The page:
Thursday, August 25, 2011

Off season slump, still not recovered

My abdominal pain persists when attempting to jog or do abdominal exercises. The symptoms seem to indicate a "sports hernia" - the medical term: athletic pubalgia. According to info I've read, the injury may result from an imbalance in strength between the core and lower leg muscles. It is not detectable as a lump or breach in the abdominal wall - like a traditional hernia. My physician cleared me of a hernia early in Aug. Since then, I continue to have pain, not severe or acute, just annoying.

Everything I've read about sports hernia seems to point to my symptoms:
  • the pubis (pubic tubercle) being the main site of muscle/tendon disruption
  • pain at the insertion of the conjoined tendon at the pubic tubercle with mild exercise
  • pain is deep, not accute, and hard to pin-point the exact location
  • pain migrates to different locations in the area
The pain is most obvious when doing a left lunge and seems to be not in the adductor, like a classic groin injury, but just above the pubic bone in the lower abdominal. It seems to be more on the left side.

I contacted and made an appointment with Dr. Jeff Hoadley, the regional expert in this injury. I'll be evaluated next week. His treatment protocol calls for 6 weeks of physical therapy and if that does work, possible surgery - which I am not too keen on. I recall the story of Bill Collins severely rupturing his hamstring, (so severe that a 'pop' was actually audible according to his book). Collins was told by 2 physicians he would never run again, in any fashion let alone sprint or race, and that he would need surgery to repair his tear. He refused surgery and rehabbed the injury himself in 2 years. He went on to set world masters sprint records after the devastating injury.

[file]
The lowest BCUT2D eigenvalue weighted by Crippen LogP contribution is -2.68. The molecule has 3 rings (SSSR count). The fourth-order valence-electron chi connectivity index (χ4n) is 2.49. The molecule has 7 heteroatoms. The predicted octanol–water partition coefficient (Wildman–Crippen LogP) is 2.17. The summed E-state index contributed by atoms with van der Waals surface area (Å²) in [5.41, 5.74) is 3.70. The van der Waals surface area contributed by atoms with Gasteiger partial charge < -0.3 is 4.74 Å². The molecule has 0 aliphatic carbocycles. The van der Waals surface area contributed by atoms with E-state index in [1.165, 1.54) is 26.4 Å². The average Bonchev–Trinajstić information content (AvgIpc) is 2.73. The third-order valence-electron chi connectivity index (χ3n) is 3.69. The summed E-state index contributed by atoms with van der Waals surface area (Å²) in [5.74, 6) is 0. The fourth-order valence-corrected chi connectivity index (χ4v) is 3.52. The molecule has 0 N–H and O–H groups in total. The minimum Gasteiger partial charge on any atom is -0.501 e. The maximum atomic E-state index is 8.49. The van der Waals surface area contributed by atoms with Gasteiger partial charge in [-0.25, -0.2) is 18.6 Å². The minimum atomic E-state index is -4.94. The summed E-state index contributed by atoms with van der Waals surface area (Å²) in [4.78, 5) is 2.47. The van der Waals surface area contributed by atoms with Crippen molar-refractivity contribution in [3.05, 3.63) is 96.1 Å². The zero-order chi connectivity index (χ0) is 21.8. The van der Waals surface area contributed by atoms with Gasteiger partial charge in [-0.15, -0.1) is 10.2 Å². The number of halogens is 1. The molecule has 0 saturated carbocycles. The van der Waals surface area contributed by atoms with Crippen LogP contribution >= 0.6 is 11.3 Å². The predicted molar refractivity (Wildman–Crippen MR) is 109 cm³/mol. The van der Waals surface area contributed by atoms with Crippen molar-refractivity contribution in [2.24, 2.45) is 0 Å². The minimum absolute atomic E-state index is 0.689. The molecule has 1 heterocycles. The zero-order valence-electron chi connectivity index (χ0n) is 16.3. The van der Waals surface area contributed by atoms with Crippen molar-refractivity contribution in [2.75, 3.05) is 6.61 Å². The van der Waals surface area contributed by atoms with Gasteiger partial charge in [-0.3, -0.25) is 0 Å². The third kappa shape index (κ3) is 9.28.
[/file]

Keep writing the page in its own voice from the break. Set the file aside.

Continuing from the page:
So, I need a plan for rehabbing this injury. I do miss running but I need to remember, I never started really training last year until January and had a decent first season. So, if I must delay training until Nov., so be it. There's a lot of info on rehab out there.

Whatever I do, cross training needs to begin soon as I am getting fat eating the 'forbidden foods' ... including desserts. I'm nearing 150 lbs and I have definitely added a small layer of fat on my middle.

The surgical option to a sports hernia is not somewhere I want to go. As strength coach Mike Boyle put it:
Surgery should be the last resort. ... some therapists theorize that the forced lay-off and attention to rehab post-surgery rather than pre-surgery is what actually helps. If athletes were willing to take time off and listen to the trainers and therapists, innumerable surgeries could be avoided. I have seen at least three professional athletes who were scheduled for surgery avoid it by committing to a proper rehab program of exercises and soft tissue work.
This article on sports hernia prevention and rehab is the best and most complete I can find. It contains so many exercises I've never heard of. I need to get a slide board. With this info, I wonder why I am going to the Dr. since I'm pretty against surgery. I also got a response from a Nashville Dr. Rummo, who is the team physician for the Nashville Predators NHL team. He also has offered to evaluate me. I may see him for a second opinion.

1 comment:

  1. Hello,

    I may or may not be of some use to you as a resource about sports hernia's/athletic pubalgia/gilmores groin or whatever you want to call it. I used to have it, and now don't, but even now I'm not too sure how that happened. It seems to be becoming a very common injury as Tyson Gay has had a lot of problems with it, and Asafa Powell just pulled out of the world champs this year due to a recurrent groin injury which probably has some links to the sports hernia issue in some way. Anyway, yes maybe I can give you some possible direction. You can e-mail me if you want to shoot me some questions: